What You Want From The World Is For It To Exist Beyond Your Death, To Provide Context.

the words [22]

or with a purpose [46]

Trying to tell you something. [9]

"god is our ceo" [24]

An inventory of imagined stock. [34]

(i) lack of resources [19]

The capacity to punish. [42]

Choice governed by paranoia. [29]

What you will never know. [48]

Light behind the screen. [22]

combining [41]

(a code commences to construct worlds) [22]

and recombining [62]

The pages of the book. [16]

They are broken and repaired. [13]

"[T]here is no a priori improbability in the descent of conscious (and more than conscious) machines from those which now exist, except that which is suggested by the apparent absence of anything like a reproductive system in the mechanical kingdom. This absence however is only apparent, as I shall presently show." [15]

"The machine world reciprocates man's love by expanding his wishes and desires, namely, in providing him with wealth." [26]

"the machine is in the machine" [33]

The desire: to work, to perform the task for which it was designed. [50]

Clothing the Word in flesh, so that it might finally die. [63]

My ribs are splayed open like wings. [64]

You turn the page. [1]

The Book of Glass. [21]

[EFF]ACE [19]

What is revealed. [59]

An unreadable score. Unbearable music. [18]

Exclusive Read Concurrent Write [18]

Concurrent Read Exclusive Write [16]

As you turn the pages,

paths cleave, encountering your immobile form. [28]

But in fact it is the garden that moves. [38]

And when it tires, fold you close. [56]

The poem goes on forever, across universes. [1]

The Book of Sand. [2]

The book that you read, seeking something. [60]

What you want from the machine is the replacement of your body and mind, immortality through the continuation of work in the world beyond your death. [43]

As the book reads you, its discrete parts connect, linking to produce some variant poem. [60]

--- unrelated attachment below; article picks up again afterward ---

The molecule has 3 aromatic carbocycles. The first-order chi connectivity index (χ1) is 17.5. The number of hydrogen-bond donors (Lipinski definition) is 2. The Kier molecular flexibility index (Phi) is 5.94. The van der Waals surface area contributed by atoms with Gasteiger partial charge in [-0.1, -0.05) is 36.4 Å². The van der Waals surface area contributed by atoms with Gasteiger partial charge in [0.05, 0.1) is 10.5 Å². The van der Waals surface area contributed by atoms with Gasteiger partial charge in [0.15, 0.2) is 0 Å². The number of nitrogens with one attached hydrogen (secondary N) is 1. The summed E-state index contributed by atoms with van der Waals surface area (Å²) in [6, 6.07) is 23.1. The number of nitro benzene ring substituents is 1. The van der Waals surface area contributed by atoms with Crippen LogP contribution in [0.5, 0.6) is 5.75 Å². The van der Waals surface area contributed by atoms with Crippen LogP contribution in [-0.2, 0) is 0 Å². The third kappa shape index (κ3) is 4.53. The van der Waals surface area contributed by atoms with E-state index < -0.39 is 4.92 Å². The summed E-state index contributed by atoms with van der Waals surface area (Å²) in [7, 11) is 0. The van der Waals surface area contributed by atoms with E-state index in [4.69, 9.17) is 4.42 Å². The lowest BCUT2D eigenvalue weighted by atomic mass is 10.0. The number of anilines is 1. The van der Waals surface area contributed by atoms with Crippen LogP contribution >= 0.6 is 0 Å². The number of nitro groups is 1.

What you want from your poetry is for it to describe a world in which there is security, if only the security of its end. [56]

The book too, might continue forever, its possibilities manifested in parallel worlds. [62]

The computation of parallel problems, the differing solutions. [11]

Tesseract [62]

The possibility of parallel functions. [50]

As the book does not birth the poem, but is its vessel in the world. [15]

"Physiologically, man in the normal use of technology [...] is perpetually modified by it and in turn finds ever new ways of modifying his technology." [34]

(is) lack of recourse [47]

A castle of sand. [2]

The book for which they burn you. [35]

The cyborg as travesty. [40]

The machine continues, and breaks down. [32]

The machine as psychosis. [5]

Get these 86 letters. [18]

Exclusive Read Exclusive Write [1]

The Book of Fire. [17]

The machine that, thinking, chooses suicide. [37]

The [ ] is the machine. [49]

These broken hands moving, turning over. [4]

The machine above the human. [10]

Biding time, until the day all circuits complete. [32]

The machine as psychoanalyst. [30]

The machine's needs. [11]

Tesseract [18]

Concurrent Read Concurrent Write [11]

Tesseract [12]

A parallax machine, which produces parallaxes. [55]

Breaking the bounds of one universe, recoiling from its physics, to shunt the things of this world into another. [59]

An infinity of strings, harps without angels. [9]

I am not responsible. I am not responsible. I am not responsible. I am not responsible. [61]

Into a collapsing star. [3]

Do not operate without. [14]

Cathexis [45]

What you want is meaning, a difference between [I]ts presence and [I]ts absence. [24]

Ten words and three numbers. [14]

Amphimixis [46]

Shameful. [3]

Please be aware of these risks. [19]

As you forge links in this chain. [13]

"The entire current 'psychological' situation is characterized by this short-circuit." [14]

"inanimate things existed before living ones" [49]

If only I knew what you wanted. [29]

What you know does not matter, even if you knew. [45]

What you want is that, present or absent, [I]ts status is certain. [3]

Acknowledge the potential for failure. [18]


  • DNA Strain: 6548086548
  • Length: 82 lines long.
  • Most Frequented Subset: 18

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This online application automatically generates rule-abiding nonlinear readings of Ex Machina, as originally written by Jonathan Ball, whose first print edition was published by BookThug in 02009.

This literary stress-test assists in performing a qualitative analysis under the following hypothesis: nonlinear constructions of Ex Machina are semantically and poetically inferior to the first linear construction. The methodology is adjustable due to lack of instruction in the original text, but the current simulation available is limited due to media porting instability. (In this case, a textuality deficiency with regards to physical media.)

The equivalent null-hypothesis would therefore state that rule-abiding nonlinear structures would make an equal or greater amount of sense as a linear reading of the original manuscript.

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